Long time no post, eh? I started a new job in September and have been crazy busy since then!
A few months ago, I received two bags of Godiva‘s Limited Edition fall coffee flavors — Pumpkin Spice and Caramel Pecan Bark– as part of the Foodbuzz Tastemaker program.
Unfortunately, I don’t have a coffee machine at my house and my new job doesn’t have a small coffee machine that I can use my own coffee in. So, I gave this coffee to my dad and went over to my parents’ house one weekend to try a cup of each.
The coffee has a strong aroma, especially the caramel pecan bark. The pumpkin spice flavor had a weaker smell that was less sweet, but still noticeable. The smell is still strong after being brewed, but the smell did not translate into flavor. Drank plain, there is no flavor in the liquid that is discernible from normal coffee. Adding cream and sugar helped to bring out some of the spice notes, but not any more than adding a flavored cream to regular coffee would. This coffee is good, but I don’t think I would buy it for myself at full price, especially since this coffee retails for $12-$14 per bag.
As part of the Foodbuzz Tastemaker Program, I received a bottle of KC Masterpiece® Buffalo Marinade recently. At first, I thought “Wow! Awesome, I can use this for some great things”, and then I thought, “Oh.. It’s a marinade… I need to marinade things…which will take time…and has to be meat”.
So I tried that. I marinated some chicken breasts in the sauce for 30 minutes as was suggested and grilled them on a gas grill. while they were grilling, we brushed more sauce on the chicken and also brushed some on some white onion rings. The chicken tasted alright, but I felt like the flavor wasn’t truly absorbed. The onions on the other hand, tasted great with the marinade. And that’s when I realized: I shouldn’t use this as a marinade, as intended, but rather a sauce or dressing!
The photo above is of some shirataki (yam) noodles that I marinated in the sauce, then added some vegetables and cooked in a pan. I also used some below-average produce (crisper bin potatoes and frozen brussel sprouts) and they got a second lease on life with this sauce! I tossed the cubed potatoes and sprout quarters in the sauce, added some pepper and cojita cheese, and roasted at 400 degrees for 40 minutes. The vegetables had the perfect done-ness and spiciness.
The only thing to mention is that with a marinade-method, most of the sauce is discarded, so the flavor isn’t as strong. When using this as a cooking sauce or “dressing”, the sauce stays put so the flavor is stronger. In the case of the buffalo sauce I received, the flavors are red pepper, garlic, paprika, vinegar, and…hot sauce. The heat tends to build up a bit if you don’t take a break with a beverage or side dish, but that might be my low heat tolerance talking.
As part of the Foodbuzz Tastemaker Program, I received three squares of Ghirardelli Luxe Chocolates to sample — one each of milk, milk with almond, and milk with hazelnut.
Ghirardelli touts that these chocolates blend the finest cocoa beans, whole milk, cocoa butter, and vanilla to “create a rich and creamy chocolate experience like no other”.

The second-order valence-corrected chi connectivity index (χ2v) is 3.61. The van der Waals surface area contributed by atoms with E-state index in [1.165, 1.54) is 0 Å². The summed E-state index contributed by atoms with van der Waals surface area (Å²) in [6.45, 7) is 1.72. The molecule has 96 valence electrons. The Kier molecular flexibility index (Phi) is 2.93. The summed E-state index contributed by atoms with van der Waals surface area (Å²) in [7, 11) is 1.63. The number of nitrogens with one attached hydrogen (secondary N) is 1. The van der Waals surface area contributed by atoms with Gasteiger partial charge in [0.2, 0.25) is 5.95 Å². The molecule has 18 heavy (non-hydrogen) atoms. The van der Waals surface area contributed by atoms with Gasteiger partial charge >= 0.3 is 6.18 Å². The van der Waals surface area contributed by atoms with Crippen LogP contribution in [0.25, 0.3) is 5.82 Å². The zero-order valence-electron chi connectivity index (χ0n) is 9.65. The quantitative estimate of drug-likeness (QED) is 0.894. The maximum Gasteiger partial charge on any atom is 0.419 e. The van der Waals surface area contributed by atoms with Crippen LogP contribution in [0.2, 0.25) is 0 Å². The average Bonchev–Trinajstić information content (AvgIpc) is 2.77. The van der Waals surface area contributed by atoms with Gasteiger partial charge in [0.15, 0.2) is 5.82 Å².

I snapped the chocolate in half, rubbed the chocolate between my fingers, and smelled. The aroma was nutty and sweet on the hazelnut and almond flavors, but the milk smelled like regular milk chocolate. All the squares tasted creamy and there were no large sugar granules to be found like in lower-grade chocolates, but this difference may have been noticeable because 1) I was looking for it since it was advertised and 2) I used to work as a choclatier.
These were great, indulgent snacks, but they weren’t much better than regular Hershey’s or Nestle chocolate, especially for the price difference.
As part of the Foodbuzz Tastemaker Program, I received a coupon for a free box of Magnum Ice Cream bars. Out of the four flavors, only vanilla and double chocolate were available in our local grocery store.
The bars are true to promotional photos, but they are a tad on the small side, considering you only get 3 bars in a box for $3.00. They were crunchy, refreshing, and cold, but I couldn’t tell the “premium” ingredients that are supposed to set these bars apart from others. I’ll just stick to the nostalgic fudgesicles or Dove bars–until maybe we get the other flavors here!
In July I received a nice, shiny coupon for a free “Buitoni Frozen Meals for Two” package as part of the Foodbuzz Tastemaker program.
I didn’t see Buitoni meals in the freezer section at first, then realized that it just looked exactly like our local Wegman’s “Italian Classic” generic brand and grabbed a package. Out of the available options, I chose the Four Cheese & Spinach Ravioli.
A few days later, we cooked the pasta and sauce according to the package directions and plopped ourselves down to eat. The pasta tasted alright, though a little bit soggy. As is the case with all frozen pasta, the flavors were a bit muted in the filling. The spinach was basically just for decoration, not for taste. The sauce was alright as well, though too sweet for my tastes.
At the check-out register, I remember the frozen meal being around $8. While this does feed two people, I could see some people being left hungry. I also think that this is a fairly easy meal to make yourself for much cheaper. Cheese Ravioli + Pasta Sauce? That’s one of the cheapest, easiest meals to make, and I didn’t see a big flavor payoff to justify the price increase.
Thanks Buitoni, but I don’t think I’ll buy these again!
Below is a picture of the product from their website, for comparison.